Morgana paused in the act of pouring out a second cup of coffee, and her face dimpled with amusement.

"Buy me a man!" she echoed—"You think it would?"

"Of course it would!" Manella averred—"If you wanted one, which I daresay you don't. For all I know, you may be like the man who is living in the consumption hut on the hill,—he ought to have a woman, but he doesn't want one."

Morgana buttered her little breakfast roll very delicately.

"The man who lives in the consumption hut on the hill!" she repeated, slowly, and with a smile—"What man is that?"

"I don't know—" and Manella's large dark eyes filled with a strangely wistful perplexity. "He is a stranger—and he's not ill at all. He is big and strong and healthy. But he has chosen to live in the 'house of the dying,' as it is sometimes called—where people from the Plaza go when there's no more hope for them. He likes to be quite alone—he thinks and writes all day. I take him milk and bread,—it is all he orders from the Plaza. I would be his woman. I would work for him from morning till night. But he will not have me."

Morgana raised her eyes, glittering with the "fey" light in them that often bewildered and rather scared her friends.

"You would be his woman? You are in love with him?" she said.

Something in her look checked Manella's natural impulse to confide in one of her own sex.

"No, I am not!"—she answered coldly—"I have said too much."

Morgana smiled, and stretching out her small white hand, adorned with its sparkling rings, laid it caressingly on the girl's brown wrist.

"You are a dear!"—she murmured, lazily—"Just a dear! A big, beautiful creature with a heart! That's the trouble—your heart! You've found a man living selfishly alone, scribbling what he perhaps thinks are the most wonderful things ever put on paper, when they are very likely nothing but rubbish, and it enters into your head that he wants mothering and loving! He doesn't want anything of the sort! And YOU want to love and mother him! Oh heavens!—have you ever thought what loving and mothering mean?"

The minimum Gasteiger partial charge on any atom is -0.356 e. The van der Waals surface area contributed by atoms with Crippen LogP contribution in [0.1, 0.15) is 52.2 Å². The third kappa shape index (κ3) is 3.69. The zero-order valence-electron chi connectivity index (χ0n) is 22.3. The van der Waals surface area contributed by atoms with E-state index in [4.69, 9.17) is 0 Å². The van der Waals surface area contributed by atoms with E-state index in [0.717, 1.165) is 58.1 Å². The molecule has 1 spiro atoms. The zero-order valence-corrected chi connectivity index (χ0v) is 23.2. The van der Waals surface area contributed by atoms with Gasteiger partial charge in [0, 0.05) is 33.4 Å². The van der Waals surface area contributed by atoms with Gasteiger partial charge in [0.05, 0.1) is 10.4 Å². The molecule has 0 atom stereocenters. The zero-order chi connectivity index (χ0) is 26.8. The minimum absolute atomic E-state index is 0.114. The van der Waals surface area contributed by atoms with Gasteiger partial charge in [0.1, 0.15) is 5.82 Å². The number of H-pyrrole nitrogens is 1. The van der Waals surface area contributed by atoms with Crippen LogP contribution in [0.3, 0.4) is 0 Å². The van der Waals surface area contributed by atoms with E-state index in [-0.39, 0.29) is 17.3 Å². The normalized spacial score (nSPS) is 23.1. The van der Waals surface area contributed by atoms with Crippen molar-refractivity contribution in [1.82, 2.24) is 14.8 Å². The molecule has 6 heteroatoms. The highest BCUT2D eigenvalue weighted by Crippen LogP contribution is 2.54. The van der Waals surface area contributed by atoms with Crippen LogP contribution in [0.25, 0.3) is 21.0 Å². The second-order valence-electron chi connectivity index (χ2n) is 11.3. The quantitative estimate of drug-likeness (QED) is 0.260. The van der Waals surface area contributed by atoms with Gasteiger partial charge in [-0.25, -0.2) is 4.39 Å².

Manella drew a quick soft breath.

"All the world, surely!" she answered, with emotion—"To love!—to possess the one we love, body and soul!—and to mother a life born of such love!—THAT must be heaven!"

The smile flitted away from Morgana's lips, and her expression became almost sorrowful.

"You are like a trusting animal!" she said—"An animal all innocent of guns and steel-traps! You poor girl! I should like you to come with me out of these mountain solitudes into the world! What is your name?"



"Manella Soriso"—the girl answered—"I am Spanish by both parents,—they are dead now. I was born at Monterey."

Morgana began to hum softly—

"Under the walls of Monterey At dawn the bugles began to play Come forth to thy death Victor Galbraith."

She broke off,—then said—

"You have not seen many men?"

"Oh, yes, I have!" and Manella tossed her head airily—"Men all more or less alike—greedy for dollars, fond of smoke and cinema women,—I do not care for them. Some have asked me to marry, but I would rather hang myself than be wife to one of them!"